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2. The Evolution of Penitentiary Discipline in Canada


For most of the first half of the nineteenth century serious crime was not the major problem in Canada that it was in England. Very few men and women were convicted of murder, rape, robbery, or burglary. The most common criminal offence was simple larceny.1 But although the criminal calendars at the assizes in Upper Canada were not taken up with serious offences ,it should not be thought that crime was not viewed as a serious problem. J.M. Beattie, in his incisive analysis of contemporary newspaper, reports of the judges' charges to grand juries, reports of trials, and editorials, has shown that there was a great deal of public discussion about crime, its causes and the appropriate response of the state. In terms reminiscent of the debate in England, those in Canada who held property and power saw crime not simply as an individual's fall from grace but as a social disease characteristic of the poor, the origins of which lay in a lack of moral sense and indolence. Mr Justice Sullivan, in his charge to the grand jury in 1849, stated:

I find by the calendar that several prisoners are confined on the charge of burglary, an offence within my recollection almost unknown in the province, but from which its exemption cannot be hoped as population increases, and vice and poverty become consequently more abundant. Burglaries and robberies are usually the crimes of a class utterly vicious and abandoned; and when persons of this description are permitted to swarm, it is in vain to expect that the crime that usually accompanies their presence shall not be also found.

Most people who live in the suburbs of this city [Toronto] or who have extended their walks into the fields in rear of it, must have observed, as I have, the wretched and squalid women, apparently living without home or shelter, scantily clothed, and hovering even in our inclement weather around fires plundered from the neighbouring woods and fences. These have their attendant ruffians, and no means of prolonging existence but the practice of vice of the most revolting nature. With such beings and their associates incitements to crime are almost invincible. They have little fear from the severity of the law, and no religious or moral sensibility to keep them from evil.2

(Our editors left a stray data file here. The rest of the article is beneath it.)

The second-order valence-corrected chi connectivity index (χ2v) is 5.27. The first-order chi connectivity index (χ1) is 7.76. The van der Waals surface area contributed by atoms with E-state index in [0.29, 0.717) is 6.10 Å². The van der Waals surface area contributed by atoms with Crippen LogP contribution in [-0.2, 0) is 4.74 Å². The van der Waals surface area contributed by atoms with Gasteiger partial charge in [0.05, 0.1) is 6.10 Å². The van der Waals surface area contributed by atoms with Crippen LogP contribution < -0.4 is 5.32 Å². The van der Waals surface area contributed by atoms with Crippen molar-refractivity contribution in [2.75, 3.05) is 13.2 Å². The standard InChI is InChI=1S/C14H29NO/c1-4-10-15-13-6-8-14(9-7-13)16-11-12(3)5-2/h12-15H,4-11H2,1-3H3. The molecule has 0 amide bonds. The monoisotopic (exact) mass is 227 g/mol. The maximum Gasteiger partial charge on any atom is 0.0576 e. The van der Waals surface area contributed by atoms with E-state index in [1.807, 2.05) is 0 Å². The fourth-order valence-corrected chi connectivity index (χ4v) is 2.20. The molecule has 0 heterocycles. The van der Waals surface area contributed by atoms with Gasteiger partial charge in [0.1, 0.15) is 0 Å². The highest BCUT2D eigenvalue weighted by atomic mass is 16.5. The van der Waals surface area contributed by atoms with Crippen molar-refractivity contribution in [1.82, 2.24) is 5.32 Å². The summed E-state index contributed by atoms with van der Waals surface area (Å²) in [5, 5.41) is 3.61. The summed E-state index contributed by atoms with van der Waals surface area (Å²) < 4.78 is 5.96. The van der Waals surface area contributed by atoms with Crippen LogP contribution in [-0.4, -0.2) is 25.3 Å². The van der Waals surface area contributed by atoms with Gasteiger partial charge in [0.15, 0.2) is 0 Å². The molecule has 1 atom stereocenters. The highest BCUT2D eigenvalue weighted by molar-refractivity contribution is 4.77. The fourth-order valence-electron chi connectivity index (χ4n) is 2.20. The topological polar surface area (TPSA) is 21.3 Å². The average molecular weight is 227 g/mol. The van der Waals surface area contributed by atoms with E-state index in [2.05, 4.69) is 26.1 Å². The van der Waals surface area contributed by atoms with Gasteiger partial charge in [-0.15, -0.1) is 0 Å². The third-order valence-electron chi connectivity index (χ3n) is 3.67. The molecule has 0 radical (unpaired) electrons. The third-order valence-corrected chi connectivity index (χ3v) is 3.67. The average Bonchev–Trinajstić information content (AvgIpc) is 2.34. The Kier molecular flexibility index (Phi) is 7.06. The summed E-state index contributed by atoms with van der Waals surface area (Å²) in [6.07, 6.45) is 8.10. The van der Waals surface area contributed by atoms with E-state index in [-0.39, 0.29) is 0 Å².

Given that the social dimensions of crime were seen in much the same terms in Canada as in England, it is not surprising that penitentiary discipline was also seen as one of the primary ways to effect the necessary changes in the morality and habits of the poor.

Since crime was thought to be the product of a criminal class that lived in destitution and ignorance, that lived without the restraints of morality and religion, or the restraints that are concerned for their good character imposed on the respectable members of the society, crime could only be prevented and society protected if the habits and behaviour of the lower orders of the population were changed. Industrial schools; houses of industry; prison discipline; these were to be the instruments of reform. Internal discipline and good work habits would succeed in protecting property from the envy of the lower orders where the horrors of the gallows had failed.3

The momentum for prison reform as part of a moral crusade against the vagrant poor was accelerated in Canada as it had been in England by the increasing criticisms of the 'Bloody Code,' the harsh criminal code introuced into Quebec and later into Upper Canada from England, which sought to deter crime under the 'great umbrella of terror,'4 the gallows. But the campaign to abolish the death penalty presumed a new architecture and a technology of discipline, both of which had already evolved in England under the guiding vision of Howard and Paul. In Upper Canada in 1830 the prisons were still subject to most of the vices Howard had spoken of as characteristic of the English prisons of 1770. The local jails were places of detention in which debtors and prisoners awaiting trial or execution were kept with little separation between them. A report of a select committee of the House of Assembly investigating the desirability of building a penitentiary endorsed the following description of the state of the prisons in Upper Canada in 1831:

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